My patient did it her way

February 18, 2005

The author learns a lesson about serenity when a patient refuses treatment for her advanced breast cancer.

On a Saturday morning two springs ago, my receptionist, Debbie, arrived at our rural family practice around 8:00 a.m. to find an elderly woman waiting in the parking lot. She was dressed in a robe, nightgown, and slippers, and accompanied by a middle-aged couple.

Debbie ushered the family into the waiting room, and asked the woman-whom I'll call Mrs. Hamilton-how we could help her. Her son and daughter-in-law answered for her. They told Debbie that-except for the birth of her children five decades before-Mrs. Hamilton, now 88, had never visited a doctor. This morning's visit, in fact, was simply to appease them. "She just didn't seem like herself," they explained.

I felt uneasy when Debbie relayed this information. The family's feeling that something was amiss-along with their vague descriptions of Mrs. Hamilton's fatigue-didn't give me much to go on. Sorting out such inconclusive symptoms would likely prove frustrating. Nevertheless, I agreed to see Mrs. Hamilton right after I saw my first patient of the morning.

"You're going to be surprised, Doctor" Checking Mrs. Hamilton's blood pressure, I noticed extensive skin changes over her right anterior chest wall. Through her thin nightgown, I could also see a few marbled nodules covering her right breast. Her eyes caught mine, and she smiled, "You're going to be surprised, Doctor." I raised my eyebrows in recognition: This wasn't going to be a routine visit, I thought.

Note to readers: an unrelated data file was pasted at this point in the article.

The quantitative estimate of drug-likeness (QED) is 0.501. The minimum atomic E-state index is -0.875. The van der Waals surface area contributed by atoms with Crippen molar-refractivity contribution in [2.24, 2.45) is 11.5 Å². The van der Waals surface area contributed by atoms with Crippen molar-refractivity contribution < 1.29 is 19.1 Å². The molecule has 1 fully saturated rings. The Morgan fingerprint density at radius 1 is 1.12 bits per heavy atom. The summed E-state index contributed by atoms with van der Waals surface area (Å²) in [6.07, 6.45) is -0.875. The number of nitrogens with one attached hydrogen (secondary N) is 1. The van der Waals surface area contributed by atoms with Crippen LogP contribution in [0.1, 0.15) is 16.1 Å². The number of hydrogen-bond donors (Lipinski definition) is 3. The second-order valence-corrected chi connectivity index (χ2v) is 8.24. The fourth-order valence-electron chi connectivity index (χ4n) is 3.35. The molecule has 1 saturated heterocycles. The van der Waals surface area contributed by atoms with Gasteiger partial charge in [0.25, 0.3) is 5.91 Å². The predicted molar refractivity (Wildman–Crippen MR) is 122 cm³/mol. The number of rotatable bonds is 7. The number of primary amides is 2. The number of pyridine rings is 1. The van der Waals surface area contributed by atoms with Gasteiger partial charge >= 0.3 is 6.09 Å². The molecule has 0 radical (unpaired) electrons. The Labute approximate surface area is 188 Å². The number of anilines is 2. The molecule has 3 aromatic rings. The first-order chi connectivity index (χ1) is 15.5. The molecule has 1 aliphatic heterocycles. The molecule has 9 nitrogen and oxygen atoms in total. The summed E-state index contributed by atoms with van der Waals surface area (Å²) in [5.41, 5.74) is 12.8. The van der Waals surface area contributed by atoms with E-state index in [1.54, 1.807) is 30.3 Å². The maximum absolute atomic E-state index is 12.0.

I sat down and took her history. She said that her right breast had slowly become engulfed by a painless, leathery rash over the past year. She'd let the process run its course, she said, since she lived alone and didn't want to burden her family.

But her fatigue had increased recently, requiring her to spend more time on the couch. She'd also noticed a swelling in her lower legs. Further questioning didn't elicit much more information.

My physical exam was more revealing. While Mrs. Hamilton's vital signs were normal and her neurological functions intact, her exam revealed enlarged axillary lymph nodes, multiple engorged nodules over her leathery right breast, trace bilateral rales, questionable hepatomegaly, and 2+ lower extremity edema.

Breast cancer, I thought, although I'd never actually seen breast cancer before, especially at this advanced stage. Until now, my experience was largely limited to mammograms. But a spot on a film didn't come close to having the same impact as the untreated pathology I saw before me now.

I conveyed my findings-that what I'd seen was overwhelmingly consistent with metastatic breast cancer-to the two women. The daughter-in-law became silent and visibly tense, while Mrs. Hamilton seemed almost bemused. Obviously, I was confirming something she'd known about, and lived with, for at least a year, perhaps longer. Her eyes again met mine-and I couldn't help but blink.

We talked over possible diagnostic and treatment options, but the patient wasn't interested in any referral or hospital admission. She agreed to a biopsy of the overlying skin, providing I would do it now.

Assisted by the daughter-in-law, I performed a 5 mm punch biopsy of the purplish, fungating breast tissue, suturing the defect with a single 4-0 interrupted nylon suture. I held the suture for the daughter-in-law to cut, and then both of us cleaned and dressed the wound.